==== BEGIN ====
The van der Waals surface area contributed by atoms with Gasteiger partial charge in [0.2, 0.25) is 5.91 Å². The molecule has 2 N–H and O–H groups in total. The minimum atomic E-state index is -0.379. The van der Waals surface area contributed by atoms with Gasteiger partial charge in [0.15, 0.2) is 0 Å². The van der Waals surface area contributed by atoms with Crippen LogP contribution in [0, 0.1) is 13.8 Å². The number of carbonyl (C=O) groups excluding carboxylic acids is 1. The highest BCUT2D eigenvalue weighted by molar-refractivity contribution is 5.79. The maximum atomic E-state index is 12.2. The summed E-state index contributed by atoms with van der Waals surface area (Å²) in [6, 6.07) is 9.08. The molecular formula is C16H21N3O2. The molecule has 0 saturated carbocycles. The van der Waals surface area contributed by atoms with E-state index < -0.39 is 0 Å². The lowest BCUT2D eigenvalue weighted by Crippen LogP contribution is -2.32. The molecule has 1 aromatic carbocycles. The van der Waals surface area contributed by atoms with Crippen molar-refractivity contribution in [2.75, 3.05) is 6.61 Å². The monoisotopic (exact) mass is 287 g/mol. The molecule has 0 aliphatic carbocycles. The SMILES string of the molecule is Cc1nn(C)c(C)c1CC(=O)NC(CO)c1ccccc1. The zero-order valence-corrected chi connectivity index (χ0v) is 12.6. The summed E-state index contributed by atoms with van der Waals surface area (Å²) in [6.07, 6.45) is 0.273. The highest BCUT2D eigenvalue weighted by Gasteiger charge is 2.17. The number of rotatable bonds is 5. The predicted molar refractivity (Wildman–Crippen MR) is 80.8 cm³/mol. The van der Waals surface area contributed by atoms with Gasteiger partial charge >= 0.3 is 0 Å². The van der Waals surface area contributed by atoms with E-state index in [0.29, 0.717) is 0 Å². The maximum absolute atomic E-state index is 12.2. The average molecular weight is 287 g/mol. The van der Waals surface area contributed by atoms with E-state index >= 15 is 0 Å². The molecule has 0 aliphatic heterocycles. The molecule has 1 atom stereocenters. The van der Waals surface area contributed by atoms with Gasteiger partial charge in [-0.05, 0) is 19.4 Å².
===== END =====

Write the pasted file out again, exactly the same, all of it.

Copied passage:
The van der Waals surface area contributed by atoms with Gasteiger partial charge in [0.2, 0.25) is 5.91 Å². The molecule has 2 N–H and O–H groups in total. The minimum atomic E-state index is -0.379. The van der Waals surface area contributed by atoms with Gasteiger partial charge in [0.15, 0.2) is 0 Å². The van der Waals surface area contributed by atoms with Crippen LogP contribution in [0, 0.1) is 13.8 Å². The number of carbonyl (C=O) groups excluding carboxylic acids is 1. The highest BCUT2D eigenvalue weighted by molar-refractivity contribution is 5.79. The maximum atomic E-state index is 12.2. The summed E-state index contributed by atoms with van der Waals surface area (Å²) in [6, 6.07) is 9.08. The molecular formula is C16H21N3O2. The molecule has 0 saturated carbocycles. The van der Waals surface area contributed by atoms with E-state index < -0.39 is 0 Å². The lowest BCUT2D eigenvalue weighted by Crippen LogP contribution is -2.32. The molecule has 1 aromatic carbocycles. The van der Waals surface area contributed by atoms with Crippen molar-refractivity contribution in [2.75, 3.05) is 6.61 Å². The monoisotopic (exact) mass is 287 g/mol. The molecule has 0 aliphatic carbocycles. The SMILES string of the molecule is Cc1nn(C)c(C)c1CC(=O)NC(CO)c1ccccc1. The zero-order valence-corrected chi connectivity index (χ0v) is 12.6. The summed E-state index contributed by atoms with van der Waals surface area (Å²) in [6.07, 6.45) is 0.273. The highest BCUT2D eigenvalue weighted by Gasteiger charge is 2.17. The number of rotatable bonds is 5. The predicted molar refractivity (Wildman–Crippen MR) is 80.8 cm³/mol. The van der Waals surface area contributed by atoms with Gasteiger partial charge >= 0.3 is 0 Å². The van der Waals surface area contributed by atoms with E-state index in [0.29, 0.717) is 0 Å². The maximum absolute atomic E-state index is 12.2. The average molecular weight is 287 g/mol. The van der Waals surface area contributed by atoms with E-state index >= 15 is 0 Å². The molecule has 0 aliphatic heterocycles. The molecule has 1 atom stereocenters. The van der Waals surface area contributed by atoms with Gasteiger partial charge in [-0.05, 0) is 19.4 Å².